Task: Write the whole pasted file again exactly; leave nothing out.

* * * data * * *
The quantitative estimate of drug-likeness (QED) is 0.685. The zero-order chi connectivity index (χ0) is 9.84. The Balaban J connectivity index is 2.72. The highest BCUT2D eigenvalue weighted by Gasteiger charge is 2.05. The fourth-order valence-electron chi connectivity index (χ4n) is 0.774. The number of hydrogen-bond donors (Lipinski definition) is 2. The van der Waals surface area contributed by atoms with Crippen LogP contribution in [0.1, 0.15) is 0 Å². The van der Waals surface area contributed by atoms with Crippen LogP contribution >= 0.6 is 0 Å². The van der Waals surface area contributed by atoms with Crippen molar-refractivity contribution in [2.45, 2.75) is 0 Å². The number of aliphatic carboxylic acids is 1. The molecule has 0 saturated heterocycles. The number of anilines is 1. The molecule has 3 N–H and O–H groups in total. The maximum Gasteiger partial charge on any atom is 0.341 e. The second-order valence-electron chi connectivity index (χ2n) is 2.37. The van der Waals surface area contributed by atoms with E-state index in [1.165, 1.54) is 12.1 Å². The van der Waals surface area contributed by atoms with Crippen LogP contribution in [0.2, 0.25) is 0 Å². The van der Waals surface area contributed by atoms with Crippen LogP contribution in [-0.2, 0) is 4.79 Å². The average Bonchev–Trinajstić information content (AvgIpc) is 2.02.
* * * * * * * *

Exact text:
The quantitative estimate of drug-likeness (QED) is 0.685. The zero-order chi connectivity index (χ0) is 9.84. The Balaban J connectivity index is 2.72. The highest BCUT2D eigenvalue weighted by Gasteiger charge is 2.05. The fourth-order valence-electron chi connectivity index (χ4n) is 0.774. The number of hydrogen-bond donors (Lipinski definition) is 2. The van der Waals surface area contributed by atoms with Crippen LogP contribution in [0.1, 0.15) is 0 Å². The van der Waals surface area contributed by atoms with Crippen LogP contribution >= 0.6 is 0 Å². The van der Waals surface area contributed by atoms with Crippen molar-refractivity contribution in [2.45, 2.75) is 0 Å². The number of aliphatic carboxylic acids is 1. The molecule has 0 saturated heterocycles. The number of anilines is 1. The molecule has 3 N–H and O–H groups in total. The maximum Gasteiger partial charge on any atom is 0.341 e. The second-order valence-electron chi connectivity index (χ2n) is 2.37. The van der Waals surface area contributed by atoms with E-state index in [1.165, 1.54) is 12.1 Å². The van der Waals surface area contributed by atoms with Crippen LogP contribution in [0.2, 0.25) is 0 Å². The van der Waals surface area contributed by atoms with Crippen LogP contribution in [-0.2, 0) is 4.79 Å². The average Bonchev–Trinajstić information content (AvgIpc) is 2.02.